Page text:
• IMF boosts US growth estimate on expected stimulus

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    WASHINGTON: The International Monetary Fund on Monday boosted its estimates for US growth on expected stimulus spending by the incoming Trump administration, but kept the forecast for global growth unchanged.

    The IMF’s quarterly World Economic Outlook (WEO) however said the forecasts for 2017 and 2018 are beset by uncertainty and risk, including signs of rising protectionism.

    It sees world growth of 3.4 percent this year and 3.6 percent in 2018, unchanged from the October report, as concerns about slowing in major developing economies were offset by the recovery in advanced economies and China.

    The US growth estimate was raised a tenth of a point this year to 2.3 percent, and for next year by four-tenths to 2.5 percent.

    The IMF said it used the most likely of many possible scenarios for the United States under President-elect Donald Trump, one that includes higher spending and other steps to boost the economy.

    This is in contrast to the World Bank report released last week, which did not change the US forecasts because it said Trump’s policy plans were too uncertain.

    Both organizations agree the forecasts are clouded by unknowns.

    There is “a wide dispersion of possible outcomes around the projections, given uncertainty surrounding the policy stance of the incoming US administration and its global ramifications,” the IMF said.

    However, the forecasts should become more certain by the release of the next World Economic Outlook in April “as more clarity emerges on US policies and their implications,” it said.

    Among the uncertainties, the IMF noted that increased spending to stimulate the economy, as Trump has proposed, means “stronger future demand implying more inflationary pressure,” which in turn means the US central bank may have to raise interest rates faster than currently expected.

    The Federal Reserve increased the benchmark lending rate in December, and policymakers indicated they may need to implement three more increases this year, but they too stress the uncertainty about policies to be implemented by the Republican Trump, who takes office Friday.

    Trade restrictions hurt growth

    Trump has repeatedly threatened to slap import tariffs on goods from Mexico and China, and to restrict immigration, part of a growing protectionist political sentiment in many countries.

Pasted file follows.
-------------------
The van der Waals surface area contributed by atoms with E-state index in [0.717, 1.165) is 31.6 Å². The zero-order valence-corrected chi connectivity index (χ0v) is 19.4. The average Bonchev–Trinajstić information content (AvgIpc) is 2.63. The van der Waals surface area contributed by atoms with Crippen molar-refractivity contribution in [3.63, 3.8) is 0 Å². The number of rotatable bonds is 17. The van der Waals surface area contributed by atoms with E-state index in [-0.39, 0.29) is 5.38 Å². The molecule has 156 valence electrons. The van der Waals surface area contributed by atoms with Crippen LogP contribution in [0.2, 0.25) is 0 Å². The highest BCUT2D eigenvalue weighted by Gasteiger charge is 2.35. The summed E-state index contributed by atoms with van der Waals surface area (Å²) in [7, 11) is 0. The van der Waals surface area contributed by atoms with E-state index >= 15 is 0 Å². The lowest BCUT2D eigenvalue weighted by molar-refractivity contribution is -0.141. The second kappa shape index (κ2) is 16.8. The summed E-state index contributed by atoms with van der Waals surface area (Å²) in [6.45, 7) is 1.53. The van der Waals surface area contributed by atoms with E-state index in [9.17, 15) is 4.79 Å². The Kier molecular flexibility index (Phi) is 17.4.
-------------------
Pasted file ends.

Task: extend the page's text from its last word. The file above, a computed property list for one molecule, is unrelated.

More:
But the IMF warned that executing those policies could backfire on the US economy and create ripple effects abroad.

    “We think at the end of the day that countries will recognize that these actions are not in their own self-interest, especially when there’s the risk of retaliation by other countries,” chief IMF economist Maurice Obstfeld said.

    The possibility of a trade war cannot be ruled out, he said, adding that it “would derail our baseline forecast possibly considerably” and could be “quite disruptive.”

    If growth in the US and China increases more than expected as a result of higher spending, that would have “positive spillovers” to their trading partners, unless protectionist measures counteract that, the IMF said.

    China gets a boost

    While major developing economies like India, Brazil and Mexico are facing slowdowns, the IMF raised its estimate for China given increased government spending to boost growth.

    The IMF revised the 2017 China growth forecast to 6.5 percent, 0.3 point higher than in October, while the 2018 estimate is unchanged at 6.0 percent.

    However, the fund cautioned that the spending that is fueling growth in China will be difficult to sustain and “raises the risk of a sharper slowdown or a disruptive adjustment.”

    The IMF also expressed concerns about Britain as it prepares for difficult negotiations over its departure from the European Union and as two EU powers—France and Germany—prepare for elections this year.

    “In Europe, Britain’s terms of exit from the European Union remain unsettled and the upcoming national electoral calendar is crowded, with possibilities of adverse economic repercussions,” Obstfeld said.

    But while the IMF, before the Brexit vote, had issued a somber prediction in the event Britons opted to leave the EU, on Monday it revised upward its outlook for British growth this year (up 0.4 point, to 1.5 percent), saying internal demand had resisted better than expected.

    The IMF cut the 2017 forecast for India by 0.4 percentage points to 7.2 percent, while the 2018 forecast was unchanged at 7.7 percent.

    Mexico saw its growth estimate slashed six-tenths of a point in each year to 1.7 percent this year and 2.0 percent in 2018.

    For Brazil, the estimate was trimmed 0.3 point to just 0.2 percent this year, rising to 1.5 percent in 2018, unchanged from the October forecast.

    But advanced economies generally are doing better, with Japan’s economy seen expanding 0.8 percent this year, 0.2 point better than the last forecast, and 0.5 percent in 2018.

    The outlook for the euro area is picking up, with growth of 1.6 percent expected this year and next, an upward revision of 0.1 point in the 2017 forecast.

    This WEO forecast also incorporates a firming of oil prices “following the agreement among OPEC members and several other major producers to limit supply,” the IMF said.

    That will help commodity exporters, including Russia, although the growth estimates for Moscow were unchanged at 1.1 and 1.2 percent for 2017 and 2018, respectively.

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